bowl bowl, rose a conical hill about 260 or 300 inmense height, with a noise at intervals feet in height, and about 200 in diameter, like the muttering of discant thunder. richly covered and variegated with shrubs, “On Wednesday, the 29th, all these me. brushwood, and vines, above half way up, nacing symptoms of horror and combustion and the remainder covered over with virgin still gathered more thick and terrific for nuiles sulphur to the top. From the fissures of the around the dismal and balf-observed moun. cone and interstices of the rocks, a thin white tain. The prodigious column shot up with smoke was censtantly emitted, occasionally quicker motion, dilating as it rose like a bala tinged with a slight bluish flame. The pre- loon. The sun appeared in total eclipse, and cipitous sides of this magnificent amphithea- sbed a meridian twilight over us, that aggra. tre were fringed with various evergreens and rated the wintry gloom of the scene now comaromatic shrubs, flowers, and many alpine pletely powdered over with falling particles, plants. On the north and south sides of the It was evident that the crisis was yet to come base of the cone were two pieces of water, one that the burning fluid was struggling for perfectly pure and tasteless, the other strong- a vent, and labouring to throw off the superly impregnated with sulphur and alum. This incumbent strata and obstructions, which suplonely and beautiful spot was rendered more pressed the ignivomous torrent. At night, it enchanting by the singularly melodious notes was manifest that it had greatly disengaged of a bird, an inhabitant of these upper solin itself from its burthen, by the appearance tudes, and altogether unknown to the other or fire flashing above the mouth of the crater. parts of the island: hence principally called On Thursday, the memorable 30th of or supposed to be in visible; though it cer- April, the reflection of the rising sun on this tainly has been seen, and is a species of the majestic body of curling vapour was sublime merle.

beyond imagination-any comparison of the "A century had now elapsed since the last Glaciers, of the Andes, or Corderas with it, convulsion of the mountain, or since any can but feebly convey an idea of the fleecy other elements had disturbed the serenity of whiteness and brilliancy of this awful column this wilderness than those which are common

those which are common of intermingled and wreathed smoke and to the cropical tempest. It apparently slum. clouds ; it afterwards assumed a more eul. bered in primeval solitude and tranquillity, phureous cast, like what we call thunderand, from the luxuriant vegetation and growth clouds, and in the course of the day a ferrugi. of the forest, which covered its side from the nous and sanguine appearance, with much base nearly to the summit, seemed to dis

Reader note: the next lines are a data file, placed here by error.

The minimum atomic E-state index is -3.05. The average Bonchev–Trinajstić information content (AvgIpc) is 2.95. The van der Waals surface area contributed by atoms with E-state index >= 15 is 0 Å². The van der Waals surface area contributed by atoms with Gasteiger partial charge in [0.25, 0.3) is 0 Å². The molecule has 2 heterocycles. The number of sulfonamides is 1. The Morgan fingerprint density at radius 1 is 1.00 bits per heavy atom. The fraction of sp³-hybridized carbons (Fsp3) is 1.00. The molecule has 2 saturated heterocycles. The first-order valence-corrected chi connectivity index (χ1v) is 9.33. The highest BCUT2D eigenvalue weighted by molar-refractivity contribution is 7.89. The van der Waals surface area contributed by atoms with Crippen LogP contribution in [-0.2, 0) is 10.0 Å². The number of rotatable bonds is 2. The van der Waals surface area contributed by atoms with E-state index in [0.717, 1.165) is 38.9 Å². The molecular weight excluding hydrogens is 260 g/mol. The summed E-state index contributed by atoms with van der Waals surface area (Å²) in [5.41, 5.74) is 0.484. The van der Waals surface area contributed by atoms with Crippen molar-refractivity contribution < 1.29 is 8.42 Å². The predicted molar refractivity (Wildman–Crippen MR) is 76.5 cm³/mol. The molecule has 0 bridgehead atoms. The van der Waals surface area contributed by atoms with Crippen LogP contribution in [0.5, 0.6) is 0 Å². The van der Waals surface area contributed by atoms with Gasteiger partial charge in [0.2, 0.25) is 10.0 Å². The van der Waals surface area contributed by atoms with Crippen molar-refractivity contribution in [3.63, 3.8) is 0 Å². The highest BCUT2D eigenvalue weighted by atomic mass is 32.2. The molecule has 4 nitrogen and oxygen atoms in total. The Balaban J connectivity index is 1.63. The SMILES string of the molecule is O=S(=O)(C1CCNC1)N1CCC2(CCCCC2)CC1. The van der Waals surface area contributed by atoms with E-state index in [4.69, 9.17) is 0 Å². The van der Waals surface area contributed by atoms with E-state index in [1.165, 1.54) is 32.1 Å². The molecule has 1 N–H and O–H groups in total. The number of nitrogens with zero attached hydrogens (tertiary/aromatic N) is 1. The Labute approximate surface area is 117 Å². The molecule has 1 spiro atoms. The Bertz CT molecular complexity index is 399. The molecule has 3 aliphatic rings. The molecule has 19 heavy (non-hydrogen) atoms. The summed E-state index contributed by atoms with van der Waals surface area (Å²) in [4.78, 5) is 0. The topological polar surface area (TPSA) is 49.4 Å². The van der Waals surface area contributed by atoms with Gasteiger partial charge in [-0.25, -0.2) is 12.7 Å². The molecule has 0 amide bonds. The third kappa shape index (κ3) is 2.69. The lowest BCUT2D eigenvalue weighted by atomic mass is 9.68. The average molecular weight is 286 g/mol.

livelier action in the ascent, a more extensive countenance the fact, and falsify the records dilation, as if almost freed from every obof the ancient volcano. Such was the majes- Struction; in the afternoon, the noise was tic, peaceful Souffrier on April the 27th ; but incessant, and resembled the approach of we trod on ignem supositum cineri doloso, and our thunder still nearer and nearer, with a vibraimaginary safety was soon to be confounded sion that affected the feelings and hearing; by the sudden danger of devastation. Just as at yet there was no convulsive motion, or the plantation bells rang twelve at noon on sensible earthquake. The Charaibs settled Monday the 27th, an abrupt and dreadful at Morne Ronde, at the foot of the Souffrier. crash from the mountain, with a severe con abandoned their houses, with their live stock, cussion of the earth, and tremulous noise in and every thing they possessed, and tied prethe air, alarmed all around it. The resurrec. cipitately towards town. The negroes betion of this fiery furnace was proclaimed in a came confused, forsook their work, looked up moment by a vast column of thick, black, to the mountain, and as it shook, trembled, ropy smoke, like that of an immense glass- with the dread of what they could neither un. house, bursting forth at once, and mounting derstand nor descrive-che birds fell to the to the sky; showering down sand, with gritty ground, overpowered with showers of favilla, calcined particles of earth and favilla mixed, unable to keep themselves on the wing-the on all below. This, driven before the wind cattle were starving for want of food, as not towards Wallibou and Morne Ronde, darken. a blade of grass or a leaf was now to be found ed the air like a cataract of rain, and covered the sea was much discoloured, but in no the ridges, woods, and cane-pieces with lights wise uncommonly agitated; and it is remark. grey colored ashes, resembling snow when able, that throughout the whole of this vioslightly covered by dust. As the eruption lent disturbance of the earth, is continued increased, this continual shower expanded, quice passive, and did not at any time sym. destroying every appearance of vegetation pachise with the agitacion of the land. About. At night a very considerable degree of igni. four o'clock P. M. the noise became more tion was observed on the lips of the crater : alarming, and just before sun-set the clouds but it is not asserted, that there was as yet reflected a bright copper color, suffused witla any visible ascension of flame. The same fire. Scarcely had the day cioses, when che awful scene presented itself on Tuesday ; the flames barst at length pyramidically from the fall of favilla and calcined pebbles still in. crater, through the mass of smoke ; the rollcreasing, and the compact, pitchy column ing of the thunder became more awful and from the crater rising perpendicularly to an dcafening; electric fa.hce quickly succeede